In a Bloomberg report issued in the late hours of yesterday, it was reported that Cape Town, South Africa-based cryptocurrency investment firm Africrypt had stolen nearly 70,000 bitcoins.
Where the two brothers “Amir” and “Ras Kaji”, the founders of the company and the money it carried from the investors, disappeared.
The biggest crypto scam in South Africa:
Bloomberg reports that users of the trading platform Africrypt have become victims of a massive bitcoin scam, in which 69,000 bitcoin units mysteriously disappeared.
At today’s prices, this large sum is worth about $2.3 billion.
The first signs of fraud appeared in mid-April when the value of bitcoin in dollars reached an all-time high and was trading at around $65,000.
At the same time, 69,000 bitcoins suddenly disappeared from the platform.
At the time, one of the founders – Amir Kaji – told users that the company had been the victim of a hack.
It went even further, asking customers not to report the incident to the authorities or lawyers as this would slow down the finding of the lost cryptocurrency.
Despite this, some investors were skeptical about the hack and began investigating the case with the help of Hanekom Attorneys, which suspended the company shortly after, stating:
We soon became suspicious because the announcement called on investors not to take legal action.
Africarypt employees lost access to back-end control panels seven days before the alleged hack.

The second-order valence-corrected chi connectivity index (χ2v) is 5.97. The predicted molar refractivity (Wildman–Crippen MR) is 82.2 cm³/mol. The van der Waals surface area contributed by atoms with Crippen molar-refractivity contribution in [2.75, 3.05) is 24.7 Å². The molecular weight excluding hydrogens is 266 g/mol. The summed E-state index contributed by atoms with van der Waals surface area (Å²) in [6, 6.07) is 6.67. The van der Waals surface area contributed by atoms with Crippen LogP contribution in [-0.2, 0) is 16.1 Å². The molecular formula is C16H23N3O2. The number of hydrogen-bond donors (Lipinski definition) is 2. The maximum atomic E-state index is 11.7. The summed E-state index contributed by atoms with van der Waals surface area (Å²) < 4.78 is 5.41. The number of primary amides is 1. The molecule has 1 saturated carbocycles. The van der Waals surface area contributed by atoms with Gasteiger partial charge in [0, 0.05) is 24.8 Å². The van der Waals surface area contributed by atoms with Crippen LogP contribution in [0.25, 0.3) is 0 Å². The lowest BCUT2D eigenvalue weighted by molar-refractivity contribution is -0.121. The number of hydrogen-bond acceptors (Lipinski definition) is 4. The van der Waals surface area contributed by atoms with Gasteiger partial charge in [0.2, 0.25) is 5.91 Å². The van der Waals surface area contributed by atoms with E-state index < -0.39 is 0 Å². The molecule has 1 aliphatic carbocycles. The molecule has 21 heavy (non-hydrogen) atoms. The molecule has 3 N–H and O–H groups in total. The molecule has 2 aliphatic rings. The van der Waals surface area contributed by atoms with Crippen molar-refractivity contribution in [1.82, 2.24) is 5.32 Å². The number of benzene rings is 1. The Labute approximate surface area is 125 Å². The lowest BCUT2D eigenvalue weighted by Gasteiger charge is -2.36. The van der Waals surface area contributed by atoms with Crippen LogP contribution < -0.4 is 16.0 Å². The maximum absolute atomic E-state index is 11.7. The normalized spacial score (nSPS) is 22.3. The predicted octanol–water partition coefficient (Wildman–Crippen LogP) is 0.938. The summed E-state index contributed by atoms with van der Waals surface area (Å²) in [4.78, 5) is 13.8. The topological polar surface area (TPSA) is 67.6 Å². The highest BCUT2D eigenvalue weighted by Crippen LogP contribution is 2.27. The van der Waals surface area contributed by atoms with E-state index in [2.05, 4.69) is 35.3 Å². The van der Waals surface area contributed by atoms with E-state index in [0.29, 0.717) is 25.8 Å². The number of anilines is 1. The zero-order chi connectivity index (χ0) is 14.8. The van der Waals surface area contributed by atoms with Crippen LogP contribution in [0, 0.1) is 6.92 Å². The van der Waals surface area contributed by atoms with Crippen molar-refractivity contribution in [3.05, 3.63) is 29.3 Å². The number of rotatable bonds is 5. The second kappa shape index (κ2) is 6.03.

During the investigation, Hanekom’s lawyers discovered that the missing amount of bitcoin had been transferred from South African clients’ wallets to other large groups and addresses.
At the time of this writing, the whereabouts of the two brothers are still unknown, while Africrypt is down.
How did the scam happen?
The Cape Town bitcoin scam is very reminiscent of a scam that happened on the Turkish cryptocurrency exchange Thodex a few months ago, in which the platform’s administrator disappeared with users’ funds.
The Turkish authorities took the “Thodex” case seriously and immediately began investigating it.
At the beginning of May, they reported that six suspects linked to the fraud would be sent to prison.
Interestingly, two of them were the brother and sister of the CEO of the company.
The founder and director of the platform, Faruk Ozer, may still be at large, but Turkish Interior Minister Suleyman Soylu confirmed that officials are making great efforts to arrest him also while searching for him in four different countries.